Abstract Title:

Amino-functionalized polystyrene nanoparticles activate the NLRP3 inflammasome in human macrophages.

Abstract Source:

ACS Nano. 2011 Dec 27 ;5(12):9648-57. Epub 2011 Dec 8. PMID: 22111911

Abstract Author(s):

Oleg Lunov, Tatiana Syrovets, Cornelia Loos, G Ulrich Nienhaus, Volker Mailänder, Katharina Landfester, Mustapha Rouis, Thomas Simmet

Article Affiliation:

Institute of Pharmacology of Natural Products&Clinical Pharmacology, Ulm University, Ulm, Germany.


Specifically designed and functionalized nanoparticles hold great promise for biomedical applications. Yet, the applicability of nanoparticles is critically predetermined by their surface functionalization. Here we demonstrate that amino-functionalized polystyrene nanoparticles (PS-NH(2)) of∼100 nm in diameter, but not carboxyl- or nonfunctionalized particles, trigger NLRP3 inflammasome activation and subsequent release of proinflammatory interleukin 1β (IL-1β) by human macrophages. PS-NH(2) induced time-dependent proton accumulation in lysosomes associated with lysosomal destabilization, release of cathepsin B, and damage of the mitochondrial membrane. Accumulation of mitochondrial reactive oxygen species was accompanied by oxidation of thioredoxin, a protein playing a central role in maintaining the cellular redox balance. Upon oxidation, thioredoxin dissociated from the thioredoxin-interacting protein (TXNIP). Liberated TXNIP, in turn, interacted with the NLRP3 protein, resulting in a conformational change of the pyrin domain of the NLRP3 protein, as was predicted by molecular modeling. Consequently, this prompted assembly of the NLRP3 inflammasome complex with recruitment and activation of caspase-1, inducing IL-1β release by cleavage of pro-IL-1β. The central role of the NLRP3 inflammasome for cytokine production was confirmed by in vitro knockdown of NLRP3 and of the adaptor protein ASC, confirming that other inflammasomes were not activated by PS-NH(2). The PS-NH(2)-mediated proinflammatory macrophage activation could be antagonized by the radical scavenger N-acetyl-L-cysteine, which prevented mitochondrial damage, caspase-1 activation, and the subsequent release of IL-1β. Our study reveals the molecular mechanism of NLRP3 inflammasome activation by amino-functionalized nanoparticles and suggests a strategy as to how such adverse effects could be antagonized.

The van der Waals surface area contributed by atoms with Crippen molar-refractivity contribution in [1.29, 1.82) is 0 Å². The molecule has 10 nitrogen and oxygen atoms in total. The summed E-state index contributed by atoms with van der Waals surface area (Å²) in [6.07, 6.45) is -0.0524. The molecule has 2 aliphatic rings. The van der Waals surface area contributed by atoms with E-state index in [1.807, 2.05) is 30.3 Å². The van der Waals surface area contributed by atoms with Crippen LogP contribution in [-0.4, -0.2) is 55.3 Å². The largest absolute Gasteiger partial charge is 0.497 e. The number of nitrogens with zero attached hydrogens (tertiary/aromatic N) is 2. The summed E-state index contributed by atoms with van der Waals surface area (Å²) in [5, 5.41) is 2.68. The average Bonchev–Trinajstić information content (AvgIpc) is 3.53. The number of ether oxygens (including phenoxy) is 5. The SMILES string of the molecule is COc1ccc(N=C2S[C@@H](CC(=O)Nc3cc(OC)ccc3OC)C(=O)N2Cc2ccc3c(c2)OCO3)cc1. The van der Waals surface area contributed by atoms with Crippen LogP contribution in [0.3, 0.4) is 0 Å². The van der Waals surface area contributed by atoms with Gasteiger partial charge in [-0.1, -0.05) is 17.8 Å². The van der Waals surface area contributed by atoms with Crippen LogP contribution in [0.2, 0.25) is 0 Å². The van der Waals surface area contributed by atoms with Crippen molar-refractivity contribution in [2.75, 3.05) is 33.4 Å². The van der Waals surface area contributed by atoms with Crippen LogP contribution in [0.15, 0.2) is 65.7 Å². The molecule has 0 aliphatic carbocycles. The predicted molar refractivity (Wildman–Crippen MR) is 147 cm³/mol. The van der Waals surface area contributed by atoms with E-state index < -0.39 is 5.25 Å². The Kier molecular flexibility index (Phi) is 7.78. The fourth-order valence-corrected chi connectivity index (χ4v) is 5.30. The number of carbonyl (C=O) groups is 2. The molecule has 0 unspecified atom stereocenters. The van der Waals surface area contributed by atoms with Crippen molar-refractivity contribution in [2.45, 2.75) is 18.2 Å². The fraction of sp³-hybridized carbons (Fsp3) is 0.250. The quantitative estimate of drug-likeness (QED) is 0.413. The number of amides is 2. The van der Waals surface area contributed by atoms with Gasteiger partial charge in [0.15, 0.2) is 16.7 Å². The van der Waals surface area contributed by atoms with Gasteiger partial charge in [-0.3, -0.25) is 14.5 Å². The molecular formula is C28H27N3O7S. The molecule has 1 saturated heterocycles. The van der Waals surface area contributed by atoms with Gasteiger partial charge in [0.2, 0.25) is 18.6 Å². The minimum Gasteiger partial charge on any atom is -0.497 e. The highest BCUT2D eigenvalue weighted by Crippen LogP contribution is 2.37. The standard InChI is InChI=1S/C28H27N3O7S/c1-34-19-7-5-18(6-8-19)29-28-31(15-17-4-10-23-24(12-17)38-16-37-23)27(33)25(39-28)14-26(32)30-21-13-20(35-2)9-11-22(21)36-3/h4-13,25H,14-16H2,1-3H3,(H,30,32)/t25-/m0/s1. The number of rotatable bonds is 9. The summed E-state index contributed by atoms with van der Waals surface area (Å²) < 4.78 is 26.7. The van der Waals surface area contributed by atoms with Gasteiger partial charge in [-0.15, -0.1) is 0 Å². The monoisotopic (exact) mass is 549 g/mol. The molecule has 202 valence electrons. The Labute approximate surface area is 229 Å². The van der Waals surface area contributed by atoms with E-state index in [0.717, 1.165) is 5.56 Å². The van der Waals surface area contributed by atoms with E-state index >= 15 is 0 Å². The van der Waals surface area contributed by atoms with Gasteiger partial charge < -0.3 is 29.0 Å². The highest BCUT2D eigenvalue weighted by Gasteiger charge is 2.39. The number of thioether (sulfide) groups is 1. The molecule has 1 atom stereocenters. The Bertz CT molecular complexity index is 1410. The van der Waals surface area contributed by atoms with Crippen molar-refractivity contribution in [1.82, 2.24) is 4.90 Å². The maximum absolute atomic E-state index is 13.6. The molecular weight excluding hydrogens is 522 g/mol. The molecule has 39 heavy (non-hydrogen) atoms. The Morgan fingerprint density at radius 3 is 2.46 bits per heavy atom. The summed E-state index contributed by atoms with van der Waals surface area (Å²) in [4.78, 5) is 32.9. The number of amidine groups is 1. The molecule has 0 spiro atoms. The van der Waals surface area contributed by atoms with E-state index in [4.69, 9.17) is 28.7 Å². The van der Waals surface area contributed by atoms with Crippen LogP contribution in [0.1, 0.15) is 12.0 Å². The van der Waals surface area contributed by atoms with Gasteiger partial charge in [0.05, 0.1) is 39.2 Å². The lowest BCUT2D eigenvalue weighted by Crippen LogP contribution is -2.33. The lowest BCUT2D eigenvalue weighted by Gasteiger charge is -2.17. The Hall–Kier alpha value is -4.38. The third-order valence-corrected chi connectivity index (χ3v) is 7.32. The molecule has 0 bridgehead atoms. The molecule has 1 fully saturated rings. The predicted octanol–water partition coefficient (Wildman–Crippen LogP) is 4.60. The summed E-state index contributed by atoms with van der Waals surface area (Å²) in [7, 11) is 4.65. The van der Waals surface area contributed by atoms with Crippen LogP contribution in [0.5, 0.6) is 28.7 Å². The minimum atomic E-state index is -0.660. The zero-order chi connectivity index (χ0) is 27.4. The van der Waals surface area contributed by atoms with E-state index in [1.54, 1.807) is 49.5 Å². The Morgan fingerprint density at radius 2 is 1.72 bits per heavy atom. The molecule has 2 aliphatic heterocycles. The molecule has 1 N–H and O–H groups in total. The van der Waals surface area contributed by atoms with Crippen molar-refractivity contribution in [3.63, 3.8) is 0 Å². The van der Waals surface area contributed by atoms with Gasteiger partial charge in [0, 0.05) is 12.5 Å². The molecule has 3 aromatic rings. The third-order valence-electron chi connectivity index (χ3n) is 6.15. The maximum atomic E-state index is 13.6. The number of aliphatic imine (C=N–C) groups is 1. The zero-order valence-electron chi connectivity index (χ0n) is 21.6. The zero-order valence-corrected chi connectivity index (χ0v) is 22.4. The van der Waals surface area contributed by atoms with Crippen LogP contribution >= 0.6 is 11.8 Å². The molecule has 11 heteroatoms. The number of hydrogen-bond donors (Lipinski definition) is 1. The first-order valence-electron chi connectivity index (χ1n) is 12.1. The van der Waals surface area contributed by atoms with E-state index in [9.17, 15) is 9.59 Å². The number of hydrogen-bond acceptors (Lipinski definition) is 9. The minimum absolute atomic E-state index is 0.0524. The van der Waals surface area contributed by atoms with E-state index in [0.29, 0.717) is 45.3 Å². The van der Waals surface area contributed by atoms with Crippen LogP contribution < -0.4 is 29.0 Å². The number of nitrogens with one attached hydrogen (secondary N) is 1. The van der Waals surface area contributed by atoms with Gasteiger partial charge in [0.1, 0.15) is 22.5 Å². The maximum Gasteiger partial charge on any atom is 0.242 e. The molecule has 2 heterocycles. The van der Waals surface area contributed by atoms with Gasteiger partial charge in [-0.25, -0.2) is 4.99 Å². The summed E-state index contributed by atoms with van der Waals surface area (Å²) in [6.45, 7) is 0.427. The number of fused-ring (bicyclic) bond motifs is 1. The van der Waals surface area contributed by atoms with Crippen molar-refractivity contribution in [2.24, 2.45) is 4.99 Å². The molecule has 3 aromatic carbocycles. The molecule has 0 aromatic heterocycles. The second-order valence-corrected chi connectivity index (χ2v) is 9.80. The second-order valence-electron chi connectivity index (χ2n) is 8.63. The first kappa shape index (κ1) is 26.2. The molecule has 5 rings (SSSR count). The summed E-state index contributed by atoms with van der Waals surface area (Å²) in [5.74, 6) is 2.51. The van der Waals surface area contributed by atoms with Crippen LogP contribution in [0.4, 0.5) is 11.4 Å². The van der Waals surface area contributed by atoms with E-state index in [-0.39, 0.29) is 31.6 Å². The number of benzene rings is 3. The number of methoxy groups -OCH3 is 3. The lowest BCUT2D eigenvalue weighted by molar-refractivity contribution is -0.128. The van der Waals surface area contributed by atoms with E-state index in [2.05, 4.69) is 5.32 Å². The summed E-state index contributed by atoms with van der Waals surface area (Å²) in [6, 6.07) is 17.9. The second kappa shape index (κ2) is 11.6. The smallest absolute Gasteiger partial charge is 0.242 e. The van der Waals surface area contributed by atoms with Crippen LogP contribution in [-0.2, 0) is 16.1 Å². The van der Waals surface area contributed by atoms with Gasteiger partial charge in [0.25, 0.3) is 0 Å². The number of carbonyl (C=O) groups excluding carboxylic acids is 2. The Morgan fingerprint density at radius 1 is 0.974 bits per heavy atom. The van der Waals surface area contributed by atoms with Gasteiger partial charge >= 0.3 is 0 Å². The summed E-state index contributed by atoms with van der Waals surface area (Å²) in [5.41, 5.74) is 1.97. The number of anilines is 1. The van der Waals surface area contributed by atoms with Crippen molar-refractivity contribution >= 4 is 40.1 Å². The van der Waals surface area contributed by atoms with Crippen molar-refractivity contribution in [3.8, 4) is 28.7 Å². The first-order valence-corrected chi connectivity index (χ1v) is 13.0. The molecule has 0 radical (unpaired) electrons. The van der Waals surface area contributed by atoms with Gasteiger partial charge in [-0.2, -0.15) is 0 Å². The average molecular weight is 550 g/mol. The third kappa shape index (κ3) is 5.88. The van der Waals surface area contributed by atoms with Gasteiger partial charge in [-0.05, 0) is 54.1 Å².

Study Type : In Vitro Study

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